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The Vikings in Ireland

A surprising discovery in Dublin challenges long-held ideas about when the Scandinavian raiders arrived on the Emerald Isle

Tuesday, March 10, 2015

Irish-Vikings-Ax-HeadAn impressive ax head is one of hundreds of Viking artifacts found during excavations under the streets of Dublin.

When Irish archaeologists working under Dublin’s South Great George’s Street just over a decade ago excavated the remains of four young men buried with fragments of Viking shields, daggers, and personal ornaments, the discovery appeared to be simply more evidence of the Viking presence in Ireland. At least 77 Viking burials have been discovered across Dublin since the late 1700s, some accidentally by ditch diggers, others by archaeologists working on building sites. All have been dated to the ninth or tenth centuries on the basis of artifacts that accompanied them, and the South Great George’s Street burials seemed to be four more examples.

 

Yet when excavation leader Linzi Simpson of Dublin’s Trinity College sent the remains for carbon dating to determine their age, the results were “quite surprising,” she says. The tests, performed at Beta Analytic in Miami, Florida, and at Queen’s University in Belfast, showed that the men had been buried in Irish soil years, or even decades, before the accepted date for the establishment of the first year-round Viking settlement in Dublin—and perhaps even before the first known Viking raid on the island took place.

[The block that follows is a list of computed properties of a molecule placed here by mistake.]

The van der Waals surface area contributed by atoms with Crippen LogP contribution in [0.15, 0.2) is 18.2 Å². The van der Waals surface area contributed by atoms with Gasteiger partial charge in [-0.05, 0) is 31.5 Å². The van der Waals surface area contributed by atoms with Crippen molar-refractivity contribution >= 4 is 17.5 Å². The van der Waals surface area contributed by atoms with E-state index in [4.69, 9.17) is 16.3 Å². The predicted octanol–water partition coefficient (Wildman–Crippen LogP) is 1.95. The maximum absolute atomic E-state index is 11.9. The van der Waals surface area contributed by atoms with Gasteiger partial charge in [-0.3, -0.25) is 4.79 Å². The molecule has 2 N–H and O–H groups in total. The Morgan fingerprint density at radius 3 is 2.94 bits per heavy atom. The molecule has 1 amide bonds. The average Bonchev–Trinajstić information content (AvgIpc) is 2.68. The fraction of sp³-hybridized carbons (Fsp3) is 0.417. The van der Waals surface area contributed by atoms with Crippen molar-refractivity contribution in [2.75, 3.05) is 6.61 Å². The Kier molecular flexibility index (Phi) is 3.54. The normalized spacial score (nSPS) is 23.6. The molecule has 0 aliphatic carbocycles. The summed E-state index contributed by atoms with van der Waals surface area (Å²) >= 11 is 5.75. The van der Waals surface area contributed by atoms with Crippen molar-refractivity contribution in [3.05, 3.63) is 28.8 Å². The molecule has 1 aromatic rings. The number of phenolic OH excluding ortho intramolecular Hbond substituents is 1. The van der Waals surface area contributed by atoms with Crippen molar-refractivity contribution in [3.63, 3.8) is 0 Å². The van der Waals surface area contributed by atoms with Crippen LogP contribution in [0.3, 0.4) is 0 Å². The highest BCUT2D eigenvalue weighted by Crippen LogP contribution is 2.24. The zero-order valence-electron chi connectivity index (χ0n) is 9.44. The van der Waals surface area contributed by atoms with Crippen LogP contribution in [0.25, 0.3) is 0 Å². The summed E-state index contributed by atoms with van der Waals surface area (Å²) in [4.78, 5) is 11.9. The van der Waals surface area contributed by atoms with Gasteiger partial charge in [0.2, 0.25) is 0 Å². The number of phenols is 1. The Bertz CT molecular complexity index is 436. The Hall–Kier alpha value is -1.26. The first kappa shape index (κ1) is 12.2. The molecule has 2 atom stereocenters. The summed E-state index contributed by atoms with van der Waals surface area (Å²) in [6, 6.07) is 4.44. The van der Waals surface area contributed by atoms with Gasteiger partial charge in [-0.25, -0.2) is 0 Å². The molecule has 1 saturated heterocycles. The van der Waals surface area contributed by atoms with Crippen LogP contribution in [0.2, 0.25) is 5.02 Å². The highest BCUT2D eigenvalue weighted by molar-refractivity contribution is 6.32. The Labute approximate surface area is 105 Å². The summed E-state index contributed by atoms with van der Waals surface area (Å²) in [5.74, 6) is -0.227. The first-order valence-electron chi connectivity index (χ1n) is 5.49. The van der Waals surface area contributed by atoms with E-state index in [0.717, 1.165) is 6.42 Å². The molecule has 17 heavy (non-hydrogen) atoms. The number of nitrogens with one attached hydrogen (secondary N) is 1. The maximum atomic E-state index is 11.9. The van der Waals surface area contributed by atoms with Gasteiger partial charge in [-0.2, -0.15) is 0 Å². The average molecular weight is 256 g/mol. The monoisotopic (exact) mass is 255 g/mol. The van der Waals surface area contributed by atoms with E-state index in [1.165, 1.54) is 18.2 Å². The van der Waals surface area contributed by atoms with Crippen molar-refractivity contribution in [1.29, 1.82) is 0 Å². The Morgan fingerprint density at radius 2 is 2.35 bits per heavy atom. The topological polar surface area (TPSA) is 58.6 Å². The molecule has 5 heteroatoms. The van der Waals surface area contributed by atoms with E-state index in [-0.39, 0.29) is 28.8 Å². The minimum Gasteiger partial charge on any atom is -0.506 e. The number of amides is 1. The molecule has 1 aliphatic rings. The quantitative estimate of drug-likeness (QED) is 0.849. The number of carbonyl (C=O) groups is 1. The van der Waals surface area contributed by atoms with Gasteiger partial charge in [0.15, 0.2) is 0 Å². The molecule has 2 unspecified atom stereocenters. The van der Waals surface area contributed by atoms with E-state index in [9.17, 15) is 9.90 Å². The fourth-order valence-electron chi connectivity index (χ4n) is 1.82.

Ireland-Viking-ExcavationAll across Dublin at sites such as South Great George’s Street (above), archaeologists have uncovered dozens of Viking burials. These graves are now contributing to a picture of the city as a successful trading outpost of the Viking world. Simpson’s findings are now adding new weight to an idea gaining growing acceptance—that, instead of a sudden, cataclysmic invasion, the arrival of the Vikings in Ireland and Britain began, rather, with small-scale settlements and trade links that connected Ireland with northern European commerce for the first time. And, further, that those trading contacts may have occurred generations before the violent raids described in contemporary texts, works written by monks in isolated monasteries—often the only places where literate people lived—which were especially targeted by Viking raiders for their food and treasures. Scholars are continuing to examine these texts, but are also considering the limitations of using them to understand the historical record. The monks were devastated by the attacks on their homes and institutions, and other contemporaneous events may not have been recorded because there was no one literate available to do so. “Most researchers accept now that the raids were not the first contact, as the old texts suggest,” says Gareth Williams, curator of medieval coinage and a Viking expert at the British Museum. “How did the Vikings know where all those monasteries were? It’s because there was already contact. They were already trading before those raids happened.”

 

 

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